deGoogling – Scope and Definition within the context of /e/OS

Purpose: This article proposes to set the scope of the term ‘deGoogling’ as defined by /e/OS.
Ever since the first /e/OS ROM’s rolled out, the term ‘unGoogling’ and then ‘deGoogling’ has gained currency. The term is often loosely defined as a complete removal of all Google related code from the Android Smartphone operating system code base, leading to a dogmatic definition. This document seeks to correct some of these incorrect assumptions behind such ideas and instead attempts to focus on the expected benefits of deGoogling.
Here we share some points to clarify each question. There could be more points.

The Reasons Behind Google’s Use of Personal Data:

  • To improve user experience
  • Help local business
  • Connect business and the customer
  • Integrate businesses across the globe

What information about the user is usually leaked from a non deGoogled smartphone and also across various devices such as tablets, computers and smartwatches:

  • Location in real time and location history
  • Search History
  • Browsing history
  • Email contents
  • Application usage: which application, usage monitoring
  • Spending ability
  • Address books
  • Digital footprint
  • Bank information

Why is it dangerous for the user to share this information:

  • Loss of privacy
  • Sensitive personal information getting into the hands of unscrupulous elements
  • Breach of trust. Data pilfering without user approval
  • Identity theft

What deGoogling does to the user:

  • Returns control of data to the user
  • User is aware of what information is being leaked
  • Any information shared is with users approval
  • Transparency in user data usage

What deGoogling will not do:

  • Protect users from Government security agencies when someone is targeted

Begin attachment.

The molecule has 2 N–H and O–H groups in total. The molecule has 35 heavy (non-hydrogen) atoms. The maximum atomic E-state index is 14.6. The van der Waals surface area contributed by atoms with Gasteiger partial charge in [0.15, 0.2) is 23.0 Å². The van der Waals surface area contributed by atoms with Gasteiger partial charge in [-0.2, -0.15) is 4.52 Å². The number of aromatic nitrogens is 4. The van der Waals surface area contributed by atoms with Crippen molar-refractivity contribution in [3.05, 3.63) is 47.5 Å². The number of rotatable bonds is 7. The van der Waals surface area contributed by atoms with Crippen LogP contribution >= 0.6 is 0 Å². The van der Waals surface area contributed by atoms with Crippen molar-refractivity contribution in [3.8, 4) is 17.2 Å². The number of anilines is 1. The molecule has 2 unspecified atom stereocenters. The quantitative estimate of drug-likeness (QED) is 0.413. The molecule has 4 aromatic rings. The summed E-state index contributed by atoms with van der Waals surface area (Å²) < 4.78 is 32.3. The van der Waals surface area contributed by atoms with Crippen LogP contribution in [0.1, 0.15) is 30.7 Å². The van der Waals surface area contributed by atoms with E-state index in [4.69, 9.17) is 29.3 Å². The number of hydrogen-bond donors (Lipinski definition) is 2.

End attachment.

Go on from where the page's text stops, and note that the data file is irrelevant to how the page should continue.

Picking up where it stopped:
• Protect users from big Criminal organizations when someone is targeted

How /e/OS deGoogles Android:

  • Clean up of the source code by removing most Google server calls
  • Connectivity checks traditionally done against Google servers, replaced with our servers
  • Replaced Google NTP servers for network time protocol
  • Removed default Google DNS and offers more choices for DNS settings
  • Replaced all default Google Apps by privacy-safe and feature-equivalent apps
  • Adds an anonymity layer to Google services that are difficult to live without, such as push notifications and access to Play Store applications

Additional benefits for a Smartphone user on /e/OS:

  • App Lounge offers the full catalog of Play Store applications, open source applications at F-droid and Progressive Web Apps
  • Advanced Privacy lets users know about the number of trackers triggered by mobile applications, and cut them. It also adds IP-masking and Geo location-faking features out of the box
  • Offers a privacy-safe search engine

Conclusion: deGoogling is aboout making users’ digital life safer. /e/OS with its deGoogled codebase, default applications and unique features, protects users’ smartphones from permanent data collection and surveillance, while ensuring an extremely high level of usability.

Regain your privacy! Adopt /e/OS the unGoogled mobile OS and online servicesphone


It is worth pointing out that users can disable the collection of this data in the Google account settings